Uncertainty in mass-balance calculations of non-point source loads to the Arkansas River

Mueller, Jennifer, author
Gates, Timothy K., author
Colorado State University, publisher
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Field data on flow and solute concentrations are used in mass balance cal-culations to estimate the non-point source loads of salt to an upstream reach and to a downstream reach along the lower Arkansas River in southeastern Colorado. A similar analysis is conducted to estimate selenium (Se) loads to the downstream reach. The unknown variable calculated to bring closure to the mass balance along each river reach for each sample period is the total unmeasured non-point load in surface water and groundwater that enters along ungauged tributaries and along the main stem of the river. Several sources of uncertainty in the mass balance calculations are considered: instrument error in the data sonde of field electrical conductivity (EC) measurements at multiple locations during a sample period and in laboratory analysis of water samples, uncertainty in assuming that the instantaneous EC measurements at locations represent corresponding EC averaged over the entire sample period and over the cross section, ambiguity in using fitted regression equations to relate EC values to concentrations of total dissolved solids (TDS) and dissolved Se, and error in streamflow measurements at gauging stations. These analyses render models of the input vari-ables to the mass balance equations for each reach as random variables with specified probability distributions. Monte Carlo simulation is used to solve the resulting stochastic mass balance equations to predict distributions of possible values of the non-point source loads for TDS and Se. Results indicate substantial uncertainty in the predicted loads. Annual average coefficients of variation (CV) in predicted TDS loads along the upstream river reach range between 0.37 and 0.91, and annual averages of 90% prediction intervals range from 2,404 to 22,562 (kg/day)/km. Annual average CV in predicted TDS load values for the downstream reach range between 0.09 and 0.20, and annual averages of 90% prediction intervals range from 2,615 to 8,312 (kg/day)/km. For the Se mass balance along the downstream reach, the average CV over nine sample periods within a three-year period is 0.07, and the 90% prediction intervals of Se loads range from 0.008 to 0.016 (kg/day)/km.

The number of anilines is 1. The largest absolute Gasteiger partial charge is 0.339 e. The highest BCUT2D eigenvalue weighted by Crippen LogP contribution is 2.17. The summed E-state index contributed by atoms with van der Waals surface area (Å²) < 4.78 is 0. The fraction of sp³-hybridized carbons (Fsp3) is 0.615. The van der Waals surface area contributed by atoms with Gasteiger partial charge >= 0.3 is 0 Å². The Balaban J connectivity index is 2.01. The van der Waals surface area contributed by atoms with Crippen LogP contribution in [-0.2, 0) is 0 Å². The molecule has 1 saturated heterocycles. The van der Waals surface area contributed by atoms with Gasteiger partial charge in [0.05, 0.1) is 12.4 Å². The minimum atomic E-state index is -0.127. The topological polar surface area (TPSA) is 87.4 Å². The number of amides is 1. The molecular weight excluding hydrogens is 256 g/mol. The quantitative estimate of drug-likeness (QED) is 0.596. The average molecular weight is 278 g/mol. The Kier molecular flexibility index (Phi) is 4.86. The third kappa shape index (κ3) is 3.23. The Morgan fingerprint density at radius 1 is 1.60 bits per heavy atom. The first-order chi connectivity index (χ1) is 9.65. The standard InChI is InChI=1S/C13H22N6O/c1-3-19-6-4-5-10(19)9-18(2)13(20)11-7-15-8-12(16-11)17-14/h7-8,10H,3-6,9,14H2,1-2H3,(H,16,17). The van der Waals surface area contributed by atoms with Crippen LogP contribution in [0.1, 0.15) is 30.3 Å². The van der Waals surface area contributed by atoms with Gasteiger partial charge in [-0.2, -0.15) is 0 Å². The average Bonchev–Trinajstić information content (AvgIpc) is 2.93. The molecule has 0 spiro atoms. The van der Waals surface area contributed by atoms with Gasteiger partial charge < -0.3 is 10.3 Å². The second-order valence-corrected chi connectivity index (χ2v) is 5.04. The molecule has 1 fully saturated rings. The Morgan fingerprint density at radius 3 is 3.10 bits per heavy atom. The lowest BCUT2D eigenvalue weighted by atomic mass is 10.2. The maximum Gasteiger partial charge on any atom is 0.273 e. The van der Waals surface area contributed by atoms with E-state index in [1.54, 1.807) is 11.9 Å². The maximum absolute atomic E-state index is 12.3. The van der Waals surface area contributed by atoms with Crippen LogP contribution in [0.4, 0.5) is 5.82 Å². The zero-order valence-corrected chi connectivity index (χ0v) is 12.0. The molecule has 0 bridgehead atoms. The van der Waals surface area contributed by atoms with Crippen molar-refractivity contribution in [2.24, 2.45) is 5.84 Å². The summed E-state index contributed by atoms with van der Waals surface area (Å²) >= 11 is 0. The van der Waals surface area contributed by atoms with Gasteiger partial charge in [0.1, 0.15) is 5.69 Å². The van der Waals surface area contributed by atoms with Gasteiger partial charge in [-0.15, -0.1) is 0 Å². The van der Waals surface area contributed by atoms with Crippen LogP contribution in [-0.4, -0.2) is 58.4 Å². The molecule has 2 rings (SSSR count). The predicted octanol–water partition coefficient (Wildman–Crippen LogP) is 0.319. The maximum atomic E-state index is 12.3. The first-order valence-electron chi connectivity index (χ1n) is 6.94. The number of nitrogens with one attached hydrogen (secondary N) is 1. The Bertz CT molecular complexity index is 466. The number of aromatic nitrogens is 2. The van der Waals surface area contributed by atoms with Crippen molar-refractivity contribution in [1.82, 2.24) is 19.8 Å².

2006 annual AGU hydrology days was held at Colorado State University on March 20 - March 22, 2006.
Includes bibliographical references.
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